The Transgenerational Communication of Genetic Information
Angus Clarke, Paul Atkinson, Maggie Gregory, Rebecca Dimond, Paula Boddington
Affiliated staffPeter Collins
Funded byThis project, which began on 1 May 2004 was funded by the Wellcome Trust under their Social, Ethics and Public Policy Research on Biomedical Science Programme. It is a research collaboration between social scientists, clinicians and has input from a philosopher with experience in biomedical ethics and medical law.
BackgroundThe communication of genetic information among family members raises many issues of principle. There may be good clinical reasons why a family member should pass on information to another about their genetic risk but communication may be hindered by other factors. The passing of genetic information from parents to children, and less commonly from children to their parents, are special but important cases of the transmission of genetic information within the family. Families differ greatly in how they approach these issues and how they justify their decisions. This study will focus on the vertical transmission of information from parent to child and from parent to grandparent.
AimsThe study aims to discover the ways in which genetic information is transmitted vertically between generations (between parents and children) in four disease-related contexts. This will enable the description of the range of practices observed and the motivations and justifications volunteered to account for these. Understanding family behaviour and motivational accounting will clarify the issues raised when family members make decisions about the genetic testing of children and more generally about the transmission of genetic information.
The sample of parents for interview will be derived from the clinical and laboratory records at the University Hospital of Wales. The research will comprise semi-structured interviews with parents and children where information relating to genetic conditions has been disclosed, and their retrospective accounts of the process of disclosure will be obtained. Where parents have information about their children that they have not yet passed on (to their own parents (the grandparents) or to their children) but may yet do so the interview will explore how and when they plan to do so and the factors that they have taken into account in making their decision. A small number of families will be tracked over a period of 12-18 months to chart how the transmission of information proceeds and how it is received. It is intended that around 120 interviews will be conducted. Data arising from these interviews will be analysed to look at the accounting practices deployed and the arguments they use to justify specific practices. The results will be reported in appropriate professional and academic journals.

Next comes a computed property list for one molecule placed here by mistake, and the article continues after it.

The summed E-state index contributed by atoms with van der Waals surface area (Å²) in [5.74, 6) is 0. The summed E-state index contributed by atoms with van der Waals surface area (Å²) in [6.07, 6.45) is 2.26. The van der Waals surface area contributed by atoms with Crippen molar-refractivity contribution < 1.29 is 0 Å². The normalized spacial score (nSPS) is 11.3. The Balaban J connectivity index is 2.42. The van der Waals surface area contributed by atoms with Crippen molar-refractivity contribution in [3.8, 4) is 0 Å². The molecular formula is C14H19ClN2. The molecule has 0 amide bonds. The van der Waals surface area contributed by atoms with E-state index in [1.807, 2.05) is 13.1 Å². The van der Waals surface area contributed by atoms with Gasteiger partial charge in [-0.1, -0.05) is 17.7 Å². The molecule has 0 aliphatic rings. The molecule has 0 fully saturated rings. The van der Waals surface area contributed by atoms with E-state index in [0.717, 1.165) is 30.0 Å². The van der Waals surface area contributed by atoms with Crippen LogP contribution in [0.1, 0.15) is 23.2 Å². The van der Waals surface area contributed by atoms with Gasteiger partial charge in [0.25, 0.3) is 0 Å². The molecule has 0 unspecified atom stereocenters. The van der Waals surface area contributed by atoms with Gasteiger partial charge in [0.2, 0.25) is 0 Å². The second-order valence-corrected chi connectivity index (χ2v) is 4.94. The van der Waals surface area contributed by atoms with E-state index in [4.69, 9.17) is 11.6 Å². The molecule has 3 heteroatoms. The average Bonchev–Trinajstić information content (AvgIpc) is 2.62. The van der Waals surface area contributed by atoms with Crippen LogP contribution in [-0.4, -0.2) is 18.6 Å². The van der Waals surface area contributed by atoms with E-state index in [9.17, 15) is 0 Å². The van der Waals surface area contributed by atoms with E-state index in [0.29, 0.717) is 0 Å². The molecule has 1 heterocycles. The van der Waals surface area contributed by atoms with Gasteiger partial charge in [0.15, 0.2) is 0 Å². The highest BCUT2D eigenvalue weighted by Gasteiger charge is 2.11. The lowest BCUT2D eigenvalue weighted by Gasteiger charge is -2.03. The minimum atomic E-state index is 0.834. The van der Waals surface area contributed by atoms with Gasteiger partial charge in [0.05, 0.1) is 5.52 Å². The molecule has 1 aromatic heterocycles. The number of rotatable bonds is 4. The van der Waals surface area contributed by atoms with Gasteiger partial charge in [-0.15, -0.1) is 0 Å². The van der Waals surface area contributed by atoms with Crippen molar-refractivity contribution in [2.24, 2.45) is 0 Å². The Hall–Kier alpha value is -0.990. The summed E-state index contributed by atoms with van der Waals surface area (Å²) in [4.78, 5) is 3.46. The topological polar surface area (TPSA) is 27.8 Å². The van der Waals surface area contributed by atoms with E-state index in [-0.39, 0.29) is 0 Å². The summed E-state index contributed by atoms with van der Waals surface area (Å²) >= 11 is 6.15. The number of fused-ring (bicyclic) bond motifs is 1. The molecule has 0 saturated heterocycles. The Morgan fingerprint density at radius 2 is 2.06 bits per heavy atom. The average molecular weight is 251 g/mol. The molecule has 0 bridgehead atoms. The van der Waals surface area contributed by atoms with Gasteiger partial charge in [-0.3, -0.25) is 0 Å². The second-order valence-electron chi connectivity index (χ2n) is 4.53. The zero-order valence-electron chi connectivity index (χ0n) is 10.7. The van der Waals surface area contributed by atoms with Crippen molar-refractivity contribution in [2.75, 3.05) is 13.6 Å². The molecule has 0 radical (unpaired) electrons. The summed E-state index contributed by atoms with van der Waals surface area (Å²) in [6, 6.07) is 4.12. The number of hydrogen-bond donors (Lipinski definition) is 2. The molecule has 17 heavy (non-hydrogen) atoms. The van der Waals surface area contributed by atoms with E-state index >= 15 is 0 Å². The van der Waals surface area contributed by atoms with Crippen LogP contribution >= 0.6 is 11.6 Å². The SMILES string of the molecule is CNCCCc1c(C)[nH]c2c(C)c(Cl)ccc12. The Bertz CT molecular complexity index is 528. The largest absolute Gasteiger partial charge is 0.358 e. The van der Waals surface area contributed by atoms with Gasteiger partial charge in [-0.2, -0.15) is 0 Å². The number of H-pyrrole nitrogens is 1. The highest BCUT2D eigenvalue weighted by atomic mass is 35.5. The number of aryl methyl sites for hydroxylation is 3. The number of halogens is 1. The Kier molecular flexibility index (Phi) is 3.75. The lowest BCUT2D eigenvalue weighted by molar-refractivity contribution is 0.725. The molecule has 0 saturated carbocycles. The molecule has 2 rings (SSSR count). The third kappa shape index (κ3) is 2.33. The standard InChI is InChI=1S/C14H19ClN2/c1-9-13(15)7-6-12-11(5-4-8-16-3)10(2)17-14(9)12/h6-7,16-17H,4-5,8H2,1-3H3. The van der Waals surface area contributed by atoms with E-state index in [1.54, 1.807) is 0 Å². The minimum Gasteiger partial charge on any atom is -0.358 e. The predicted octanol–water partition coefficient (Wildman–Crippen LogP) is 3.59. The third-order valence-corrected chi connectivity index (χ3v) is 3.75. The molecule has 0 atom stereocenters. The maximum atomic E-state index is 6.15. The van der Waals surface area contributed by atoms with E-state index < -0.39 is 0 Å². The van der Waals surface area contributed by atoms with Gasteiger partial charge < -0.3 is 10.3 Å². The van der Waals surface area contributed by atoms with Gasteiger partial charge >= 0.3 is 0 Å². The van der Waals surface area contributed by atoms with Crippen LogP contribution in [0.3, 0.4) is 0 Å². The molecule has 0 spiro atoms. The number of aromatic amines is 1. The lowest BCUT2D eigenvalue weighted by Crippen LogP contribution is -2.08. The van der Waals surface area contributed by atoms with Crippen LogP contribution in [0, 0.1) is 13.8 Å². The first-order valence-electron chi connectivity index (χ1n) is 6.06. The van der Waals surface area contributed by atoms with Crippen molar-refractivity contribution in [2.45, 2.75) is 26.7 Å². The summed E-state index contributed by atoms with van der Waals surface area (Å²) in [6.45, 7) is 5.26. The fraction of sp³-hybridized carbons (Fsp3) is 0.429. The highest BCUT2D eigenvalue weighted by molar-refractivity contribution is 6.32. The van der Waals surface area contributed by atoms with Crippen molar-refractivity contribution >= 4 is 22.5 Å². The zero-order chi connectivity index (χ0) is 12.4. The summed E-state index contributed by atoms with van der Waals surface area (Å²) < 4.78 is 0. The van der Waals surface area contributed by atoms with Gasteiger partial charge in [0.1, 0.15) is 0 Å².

Main research questions
- How and when do parents pass genetic information to their children, about definite/proven genetic carrier status or their at-risk status?
- How do parents approach their own parents with important information?
- Are parents prepared to discuss the conflict of duties they face?
- What implications are there for professional guidelines on confidentiality?
- Were families given any advice by professionals on how/when to pass on information?
Policy implicationsThe project provided important background information for the development of policy on several contentious areas, including the response of professionals to the non-disclosure of genetic information within the family and the genetic testing of children, and will be helpful in training current and future practitioners.
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